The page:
Bloggers React to the Blogger's Code of Conduct

Posted on April 9, 2007

Bloggers Code of ConductThe big discussion today in the blogosphere is about a proposed Blogger's Code of Conduct. It is currently the top story on Techmeme. Tim O'Reilly has posted a draft of the Blogger's Code here on Wikia. Tim O'Reilly says the "code" is a draft based closely on the BlogHer Community Guidelines. The code was devised following the recent blogger death threats. There is a sheriff type of badge for blogs that adhere to the code's guidelines. There is also an "anything goes" badge for blogs that will not follow the guidelines. This badge contains a stick of dynamite about to explode.

There has been a backlash against the code by many bloggers and against the idea of badges for blogs. It is most likely that bloggers that choose to ignore the code are not going to post any kind of badge at all or they might alter the badges like Duncan Riley did here on a post at 901am.com.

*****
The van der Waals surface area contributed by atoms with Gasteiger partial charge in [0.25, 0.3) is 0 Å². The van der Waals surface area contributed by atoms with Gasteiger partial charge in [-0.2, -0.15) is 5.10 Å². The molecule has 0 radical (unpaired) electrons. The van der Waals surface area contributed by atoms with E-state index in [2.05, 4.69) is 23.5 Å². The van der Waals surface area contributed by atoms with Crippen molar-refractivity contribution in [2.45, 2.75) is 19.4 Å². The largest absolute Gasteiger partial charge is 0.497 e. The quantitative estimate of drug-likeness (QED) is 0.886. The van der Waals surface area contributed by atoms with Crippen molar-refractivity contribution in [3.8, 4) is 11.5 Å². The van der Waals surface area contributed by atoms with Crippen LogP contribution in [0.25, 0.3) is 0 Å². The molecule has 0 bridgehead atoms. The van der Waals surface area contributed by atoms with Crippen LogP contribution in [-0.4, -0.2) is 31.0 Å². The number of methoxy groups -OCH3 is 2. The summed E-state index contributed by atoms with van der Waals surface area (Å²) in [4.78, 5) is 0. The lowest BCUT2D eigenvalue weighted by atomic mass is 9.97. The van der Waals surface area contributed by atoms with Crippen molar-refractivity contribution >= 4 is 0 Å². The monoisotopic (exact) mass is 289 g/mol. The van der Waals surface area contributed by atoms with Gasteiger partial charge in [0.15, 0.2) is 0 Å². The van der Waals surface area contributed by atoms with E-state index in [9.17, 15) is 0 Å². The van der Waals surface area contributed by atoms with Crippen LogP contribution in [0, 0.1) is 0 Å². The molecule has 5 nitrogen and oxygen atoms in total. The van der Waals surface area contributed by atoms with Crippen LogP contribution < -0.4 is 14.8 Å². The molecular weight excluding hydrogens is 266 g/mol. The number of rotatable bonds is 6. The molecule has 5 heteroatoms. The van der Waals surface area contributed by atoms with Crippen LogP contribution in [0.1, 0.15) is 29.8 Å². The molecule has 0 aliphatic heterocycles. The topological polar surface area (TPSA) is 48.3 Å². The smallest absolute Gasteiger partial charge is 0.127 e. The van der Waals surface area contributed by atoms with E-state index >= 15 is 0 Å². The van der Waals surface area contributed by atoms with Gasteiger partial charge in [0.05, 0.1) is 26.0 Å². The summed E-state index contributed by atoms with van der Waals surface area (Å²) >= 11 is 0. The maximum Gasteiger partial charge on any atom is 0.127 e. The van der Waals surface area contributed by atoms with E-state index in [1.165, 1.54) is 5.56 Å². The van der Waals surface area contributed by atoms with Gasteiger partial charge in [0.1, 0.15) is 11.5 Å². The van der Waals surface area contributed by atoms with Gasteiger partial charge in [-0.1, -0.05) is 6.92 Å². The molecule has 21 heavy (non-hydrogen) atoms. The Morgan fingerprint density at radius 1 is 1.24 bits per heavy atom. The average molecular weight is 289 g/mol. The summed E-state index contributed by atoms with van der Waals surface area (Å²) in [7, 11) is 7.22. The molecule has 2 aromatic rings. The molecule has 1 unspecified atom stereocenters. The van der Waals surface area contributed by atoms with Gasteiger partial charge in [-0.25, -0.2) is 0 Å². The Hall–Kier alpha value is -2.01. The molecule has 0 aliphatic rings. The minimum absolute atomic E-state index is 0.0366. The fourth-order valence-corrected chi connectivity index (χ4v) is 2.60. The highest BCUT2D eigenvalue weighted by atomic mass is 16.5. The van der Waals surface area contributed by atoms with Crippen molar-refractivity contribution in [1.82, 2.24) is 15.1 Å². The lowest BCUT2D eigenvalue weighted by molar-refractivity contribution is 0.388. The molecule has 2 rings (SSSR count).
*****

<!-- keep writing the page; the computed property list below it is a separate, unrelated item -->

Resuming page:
Some parts of the code like not being libelous, not stalking and not infringing on copyright are things that we all hope reasonable bloggers are going to follow whether or not they have agreed to a code. There are also already laws that make many of these activities illegal. It is the parts of the Blogger's Code of Conduct about anonymous comments and trolls that are the most controversial. A lot of blogs allow the posting of anonymous comments and some bloggers talk to the trolls. Robert Scoble admits to sometimes feeding the trolls. Ensuring that commenters are who they say they are is also not an easy thing to do even if you wanted to. Zoli notes that commenters can hide by "just registering with bogus credentials."

The New York Times has an article about the Blogger's Code of Conduct. Jeff Jarvis points out that the code gave the Times an excuse to use "World of Nasty Blogs" in a headline. The article includes a photograph of the founders of BlogHer.org, where a similar code of conduct has been helpful in building that community.

Nicholas Carr has a funny response about how the "Civility Enforced" badget could be used. Boing Boing argues that freedom has been traded for politeness. More coverage of the code can be found on Techmeme.